Bond sat and gazed at the closed door. He brusquely ran both hands through his hair and down over his face. He said 'Well, well' aloud to the empty room, got up and walked through the bathroom to the girl's bedroom. He knocked on the door.

'Who is it?'

'Me. Are you visible?'

'Yes.' The voice was unenthusiastic. 'Come in.'

She was sitting on the edge of the bed, pulling on a shoe. She was wearing the things Bond had first seen her in. She looked cool and collected and unsurprised by her surroundings. She looked up at Bond. Her eyes were aloof, disdainful. She said coldly, precisely, 'You've got us into this. Get us out.'

Bond said amiably, 'I may be able to. I got us out of our graves.'

'After getting us into them.'

Bond looked thoughtfully at the girl. He decided it would be ungallant to spank her, so to speak, on an empty stomach. He said, 'This won't get us anywhere. We're in this together, whether we like it or not. What do you want for breakfast or lunch? It's a quarter past twelve. I've eaten. I'll order yours and then come back and tell you the score. There's only one way out of here and Oddjob, that Korean ape, is guarding it. Now then, breakfast or lunch?'

She unbent an inch. 'Thank you. Scrambled eggs and coffee, please. And toast and marmalade.'

'Cigarettes?'

'No, thank you. I don't smoke.'

Bond went back to his room and knocked on the door. It opened an inch.

Bond said, 'All right, Oddjob. I'm not going to kill you yet.'

The door opened farther. Oddjob's face was impassive. Bond gave the order. The door closed. Bond poured himself a bourbon and soda. He sat on the edge of the bed and wondered how he was going to get the girl on his side. From the beginning she had resented him. Was that only because of her sister? Why had Goldfinger made that cryptic remark about her 'inclinations'? What was there about her that he himself felt - something withdrawn, inimical. She was beautiful - physically desirable. But there was a cold, hard centre to her that Bond couldn't understand or define. Oh well, the main thing was to get her to go along. Otherwise life in prison would be intolerable.

Bond went back into her room. He left both doors open so that he could hear. She was still sitting on the bed wrapped in a coiled immobility. She watched Bond carefully. Bond leaned against the jamb of the door. He took a long pull at his whisky. He said, looking her in the eye, 'You'd better know that I'm from Scotland Yard' - the euphemism would serve. 'We're after this man Goldfinger. He doesn't mind. He thinks no one can find us for at least a week. He's probably right. He saved our lives because he wants us to work for him on a crime. It's big business. Pretty scatter-brained. But there's a lot of planning and paperwork. We've got to look after that side. Can you do shorthand and typing?'

'Yes.' Her eyes were alight. 'What's the crime?'

Bond told her. He said, 'Of course it all sounds ridiculous and I daresay a few questions and answers will show these gangsters, if they don't show Goldfinger, that the whole thing's impossible. But I don't know. Goldfinger's an extraordinary man. From what I know about him, he never moves unless the odds are right. And I don't think he's mad - at least not madder than other kinds of geniuses - scientists and so on. And there's no doubt he's a genius in his particular field.'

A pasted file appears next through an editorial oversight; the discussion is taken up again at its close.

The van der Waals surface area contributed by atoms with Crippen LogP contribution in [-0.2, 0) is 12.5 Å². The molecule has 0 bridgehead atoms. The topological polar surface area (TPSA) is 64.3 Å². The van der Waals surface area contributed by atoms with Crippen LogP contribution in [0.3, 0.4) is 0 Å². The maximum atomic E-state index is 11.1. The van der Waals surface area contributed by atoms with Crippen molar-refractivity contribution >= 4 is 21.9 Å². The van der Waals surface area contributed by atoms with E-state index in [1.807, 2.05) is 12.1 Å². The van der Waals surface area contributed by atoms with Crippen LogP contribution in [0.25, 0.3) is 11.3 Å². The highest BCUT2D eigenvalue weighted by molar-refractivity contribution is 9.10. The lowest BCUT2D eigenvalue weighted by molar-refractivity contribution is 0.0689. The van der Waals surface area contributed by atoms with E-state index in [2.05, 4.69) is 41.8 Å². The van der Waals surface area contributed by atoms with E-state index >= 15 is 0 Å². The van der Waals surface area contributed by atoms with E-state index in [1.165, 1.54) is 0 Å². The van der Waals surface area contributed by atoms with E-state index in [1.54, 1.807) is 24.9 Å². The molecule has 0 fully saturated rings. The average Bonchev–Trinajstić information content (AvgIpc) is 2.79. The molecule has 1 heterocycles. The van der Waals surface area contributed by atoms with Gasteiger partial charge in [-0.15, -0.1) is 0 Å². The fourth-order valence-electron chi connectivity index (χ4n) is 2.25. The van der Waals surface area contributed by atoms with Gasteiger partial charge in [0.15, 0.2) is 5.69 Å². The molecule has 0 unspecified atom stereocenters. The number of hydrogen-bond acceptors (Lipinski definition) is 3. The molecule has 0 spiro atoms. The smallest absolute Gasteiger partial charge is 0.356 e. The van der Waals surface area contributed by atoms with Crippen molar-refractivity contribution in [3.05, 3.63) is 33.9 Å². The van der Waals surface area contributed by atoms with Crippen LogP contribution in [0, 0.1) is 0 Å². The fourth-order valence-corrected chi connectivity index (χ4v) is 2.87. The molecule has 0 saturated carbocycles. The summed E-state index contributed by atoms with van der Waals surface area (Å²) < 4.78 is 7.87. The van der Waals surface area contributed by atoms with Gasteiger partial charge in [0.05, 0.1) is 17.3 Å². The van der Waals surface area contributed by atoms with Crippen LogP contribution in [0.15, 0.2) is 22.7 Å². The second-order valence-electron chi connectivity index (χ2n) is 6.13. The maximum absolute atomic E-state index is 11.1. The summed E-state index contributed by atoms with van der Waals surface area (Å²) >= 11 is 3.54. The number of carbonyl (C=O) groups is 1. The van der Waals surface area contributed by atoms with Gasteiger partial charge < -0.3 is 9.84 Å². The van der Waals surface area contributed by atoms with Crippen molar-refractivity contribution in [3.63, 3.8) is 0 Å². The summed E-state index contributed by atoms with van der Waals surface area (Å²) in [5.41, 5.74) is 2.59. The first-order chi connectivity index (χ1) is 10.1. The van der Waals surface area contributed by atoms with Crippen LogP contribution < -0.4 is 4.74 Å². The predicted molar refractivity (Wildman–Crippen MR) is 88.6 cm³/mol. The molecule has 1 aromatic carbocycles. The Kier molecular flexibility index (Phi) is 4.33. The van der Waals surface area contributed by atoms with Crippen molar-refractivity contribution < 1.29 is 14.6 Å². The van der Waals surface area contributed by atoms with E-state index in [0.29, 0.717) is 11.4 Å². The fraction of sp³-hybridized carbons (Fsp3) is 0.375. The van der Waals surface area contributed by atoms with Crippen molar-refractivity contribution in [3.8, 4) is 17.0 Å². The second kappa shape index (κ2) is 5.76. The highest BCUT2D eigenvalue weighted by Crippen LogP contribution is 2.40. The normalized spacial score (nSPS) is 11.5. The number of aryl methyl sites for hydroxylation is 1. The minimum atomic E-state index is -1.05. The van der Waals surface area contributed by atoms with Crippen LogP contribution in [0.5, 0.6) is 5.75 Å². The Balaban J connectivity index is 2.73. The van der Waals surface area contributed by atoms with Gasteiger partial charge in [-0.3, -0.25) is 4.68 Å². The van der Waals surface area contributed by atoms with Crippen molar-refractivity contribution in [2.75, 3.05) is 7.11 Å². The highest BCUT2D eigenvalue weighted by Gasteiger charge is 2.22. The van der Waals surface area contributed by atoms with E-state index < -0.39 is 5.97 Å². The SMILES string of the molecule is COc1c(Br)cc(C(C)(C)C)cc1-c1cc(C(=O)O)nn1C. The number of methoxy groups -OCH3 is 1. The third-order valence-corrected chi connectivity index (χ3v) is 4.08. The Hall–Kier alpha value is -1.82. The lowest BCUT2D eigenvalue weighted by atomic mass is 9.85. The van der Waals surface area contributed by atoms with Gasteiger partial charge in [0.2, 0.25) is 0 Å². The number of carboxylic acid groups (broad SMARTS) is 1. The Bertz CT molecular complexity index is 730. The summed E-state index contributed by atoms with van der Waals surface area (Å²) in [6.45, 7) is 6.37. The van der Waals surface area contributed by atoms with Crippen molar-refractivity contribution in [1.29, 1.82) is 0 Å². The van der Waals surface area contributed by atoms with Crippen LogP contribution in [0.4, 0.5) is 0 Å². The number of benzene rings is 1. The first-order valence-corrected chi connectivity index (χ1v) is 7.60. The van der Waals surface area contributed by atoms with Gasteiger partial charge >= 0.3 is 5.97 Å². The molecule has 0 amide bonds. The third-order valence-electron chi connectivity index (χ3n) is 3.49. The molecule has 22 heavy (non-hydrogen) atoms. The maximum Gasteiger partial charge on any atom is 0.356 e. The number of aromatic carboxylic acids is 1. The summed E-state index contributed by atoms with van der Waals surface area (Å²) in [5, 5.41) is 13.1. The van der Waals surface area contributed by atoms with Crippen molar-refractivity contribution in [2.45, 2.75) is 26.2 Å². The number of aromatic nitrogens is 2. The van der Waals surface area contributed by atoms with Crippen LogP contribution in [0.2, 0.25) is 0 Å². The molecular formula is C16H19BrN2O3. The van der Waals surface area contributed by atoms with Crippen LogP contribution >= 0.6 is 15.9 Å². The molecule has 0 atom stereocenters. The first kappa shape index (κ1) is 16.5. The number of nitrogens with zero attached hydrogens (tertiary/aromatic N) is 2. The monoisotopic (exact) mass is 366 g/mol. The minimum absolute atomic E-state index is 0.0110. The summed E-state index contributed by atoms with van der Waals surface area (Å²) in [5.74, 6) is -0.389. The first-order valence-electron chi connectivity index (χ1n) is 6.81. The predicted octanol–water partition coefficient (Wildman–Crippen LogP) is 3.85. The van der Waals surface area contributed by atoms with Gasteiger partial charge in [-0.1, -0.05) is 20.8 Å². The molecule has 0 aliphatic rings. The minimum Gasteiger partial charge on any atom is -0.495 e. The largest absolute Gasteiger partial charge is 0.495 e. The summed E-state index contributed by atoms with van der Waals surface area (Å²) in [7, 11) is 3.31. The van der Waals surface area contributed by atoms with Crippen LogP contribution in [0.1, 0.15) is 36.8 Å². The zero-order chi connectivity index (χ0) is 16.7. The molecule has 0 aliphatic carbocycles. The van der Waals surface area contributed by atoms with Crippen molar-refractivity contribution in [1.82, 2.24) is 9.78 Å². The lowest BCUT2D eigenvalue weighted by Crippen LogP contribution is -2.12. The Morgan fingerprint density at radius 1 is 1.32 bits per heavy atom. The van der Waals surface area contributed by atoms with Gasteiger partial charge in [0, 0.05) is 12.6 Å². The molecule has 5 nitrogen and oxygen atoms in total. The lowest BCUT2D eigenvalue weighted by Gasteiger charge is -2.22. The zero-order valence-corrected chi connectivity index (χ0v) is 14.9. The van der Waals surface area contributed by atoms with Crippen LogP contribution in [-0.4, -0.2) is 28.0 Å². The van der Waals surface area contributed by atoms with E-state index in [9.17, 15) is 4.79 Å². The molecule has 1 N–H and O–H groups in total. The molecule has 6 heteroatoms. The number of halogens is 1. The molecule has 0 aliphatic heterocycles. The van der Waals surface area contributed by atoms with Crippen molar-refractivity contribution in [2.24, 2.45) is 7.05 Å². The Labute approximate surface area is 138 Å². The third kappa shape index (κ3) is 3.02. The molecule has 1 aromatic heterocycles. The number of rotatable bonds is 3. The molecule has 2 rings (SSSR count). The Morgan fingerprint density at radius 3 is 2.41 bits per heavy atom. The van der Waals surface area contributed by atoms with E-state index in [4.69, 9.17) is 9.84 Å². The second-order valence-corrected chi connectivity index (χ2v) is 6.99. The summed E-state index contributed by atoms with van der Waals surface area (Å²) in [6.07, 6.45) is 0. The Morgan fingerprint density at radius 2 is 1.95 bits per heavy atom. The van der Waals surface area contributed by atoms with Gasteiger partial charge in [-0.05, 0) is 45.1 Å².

'So what are you going to do about it?'

Bond lowered his voice. He said, 'What are we going to do about it, you mean. We are going to play along. And to the hilt. No shirking and no funny business. We're going to be greedy for the money and we're going to give him absolutely top-notch service. Apart from saving our lives, which mean less than nothing to him, it's the only hope we, or rather I because that's my line of country, can have of a chance to queer his pitch.'

“How are you going to do that?”

'I haven't the faintest idea. Something may turn up.'

'And you expect me to go along with you?'

'Why not? Any other suggestions?'

She pursed her lips obstinately. 'Why should I do what you say?'

Bond sighed. 'There's no point in being a suffragette about this. It's either that or get yourself killed after breakfast. It's up to you.'

The mouth turned down with distaste. She shrugged her shoulders. She said ungraciously, 'Oh, all right then.' Suddenly her eyes flared. 'Only don't ever touch me or I shall kill you.'

There came the click of Bond's bedroom door. Bond looked mildly down at Tilly Masterton. 'The challenge is attractive. But don't worry. I won't take it up.' He turned and strolled out of the room.

One of the Koreans passed him carrying the girl's breakfast. In his room another Korean had brought in a typist's desk and chair and a Remington portable. He arranged them in the corner away from the bed. Oddjob was standing in the doorway. He held out a sheet of paper. Bond went up to him and took it.

It was a foolscap memo sheet. The writing, with a ball point, was neat, careful, legible, undistinguished. It said:

Prepare ten copies of this agenda.

Meeting held under the chairmanship of Mr Gold

Secretaries: J. Bond

Miss Tilly Masterton

Present

Helmut M. Springer The Purple Gang. Detroit

Jed Midnight Shadow Syndicate. Miami and Havana

Billy (The Grinner) Ring The Machine. Chicago Jack Strap The Spangled Mob. Las Vegas

Mr Solo Unione Siciliano

Miss Pussy Galore The Cement Mixers. Har lem. New York City Agenda

A project with the code name OPERATION GRAND SLAM.

(Refreshments.)

At the end of this was written, 'You and Miss Masterton will be fetched at 2.20. Both will be prepared to take notes. Formal dress, please.5

Bond smiled. The Koreans left the room. He sat down at the desk, slipped paper and carbons into the typewriter and set to. At least he would show the girl that he was prepared to do his stint. Gosh, what a crew! Even the Mafia had come in. How had Goldfinger persuaded them all to come? And who in heaven's name was Miss Pussy Galore?